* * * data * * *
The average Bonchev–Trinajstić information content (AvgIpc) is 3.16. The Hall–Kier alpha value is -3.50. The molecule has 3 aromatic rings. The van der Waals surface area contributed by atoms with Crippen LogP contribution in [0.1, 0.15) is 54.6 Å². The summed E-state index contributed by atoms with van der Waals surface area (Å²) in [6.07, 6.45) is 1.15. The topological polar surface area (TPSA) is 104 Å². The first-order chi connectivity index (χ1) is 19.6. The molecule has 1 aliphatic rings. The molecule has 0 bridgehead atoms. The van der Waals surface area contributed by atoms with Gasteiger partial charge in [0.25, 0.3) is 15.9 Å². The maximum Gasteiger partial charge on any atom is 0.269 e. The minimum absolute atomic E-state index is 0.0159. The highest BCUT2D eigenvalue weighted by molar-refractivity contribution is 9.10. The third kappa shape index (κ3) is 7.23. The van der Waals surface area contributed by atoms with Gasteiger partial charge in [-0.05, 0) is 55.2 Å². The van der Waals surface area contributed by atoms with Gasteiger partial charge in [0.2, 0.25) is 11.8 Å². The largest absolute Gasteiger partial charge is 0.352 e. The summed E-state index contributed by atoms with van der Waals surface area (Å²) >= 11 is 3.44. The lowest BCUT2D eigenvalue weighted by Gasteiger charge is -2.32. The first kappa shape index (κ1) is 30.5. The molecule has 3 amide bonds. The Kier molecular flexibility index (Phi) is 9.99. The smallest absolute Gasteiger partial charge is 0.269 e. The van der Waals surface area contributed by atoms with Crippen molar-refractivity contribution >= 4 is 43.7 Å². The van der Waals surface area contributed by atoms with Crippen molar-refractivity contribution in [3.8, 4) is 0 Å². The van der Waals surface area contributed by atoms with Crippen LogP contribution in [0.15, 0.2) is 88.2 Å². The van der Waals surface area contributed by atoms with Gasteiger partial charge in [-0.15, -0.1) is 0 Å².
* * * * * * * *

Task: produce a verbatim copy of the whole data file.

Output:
The average Bonchev–Trinajstić information content (AvgIpc) is 3.16. The Hall–Kier alpha value is -3.50. The molecule has 3 aromatic rings. The van der Waals surface area contributed by atoms with Crippen LogP contribution in [0.1, 0.15) is 54.6 Å². The summed E-state index contributed by atoms with van der Waals surface area (Å²) in [6.07, 6.45) is 1.15. The topological polar surface area (TPSA) is 104 Å². The first-order chi connectivity index (χ1) is 19.6. The molecule has 1 aliphatic rings. The molecule has 0 bridgehead atoms. The van der Waals surface area contributed by atoms with Gasteiger partial charge in [0.25, 0.3) is 15.9 Å². The maximum Gasteiger partial charge on any atom is 0.269 e. The minimum absolute atomic E-state index is 0.0159. The highest BCUT2D eigenvalue weighted by molar-refractivity contribution is 9.10. The third kappa shape index (κ3) is 7.23. The van der Waals surface area contributed by atoms with Gasteiger partial charge in [-0.05, 0) is 55.2 Å². The van der Waals surface area contributed by atoms with Gasteiger partial charge in [0.2, 0.25) is 11.8 Å². The largest absolute Gasteiger partial charge is 0.352 e. The summed E-state index contributed by atoms with van der Waals surface area (Å²) >= 11 is 3.44. The lowest BCUT2D eigenvalue weighted by Gasteiger charge is -2.32. The first kappa shape index (κ1) is 30.5. The molecule has 3 amide bonds. The Kier molecular flexibility index (Phi) is 9.99. The smallest absolute Gasteiger partial charge is 0.269 e. The van der Waals surface area contributed by atoms with Crippen molar-refractivity contribution >= 4 is 43.7 Å². The van der Waals surface area contributed by atoms with Crippen molar-refractivity contribution in [3.8, 4) is 0 Å². The van der Waals surface area contributed by atoms with Crippen LogP contribution in [0.15, 0.2) is 88.2 Å². The van der Waals surface area contributed by atoms with Gasteiger partial charge in [-0.15, -0.1) is 0 Å².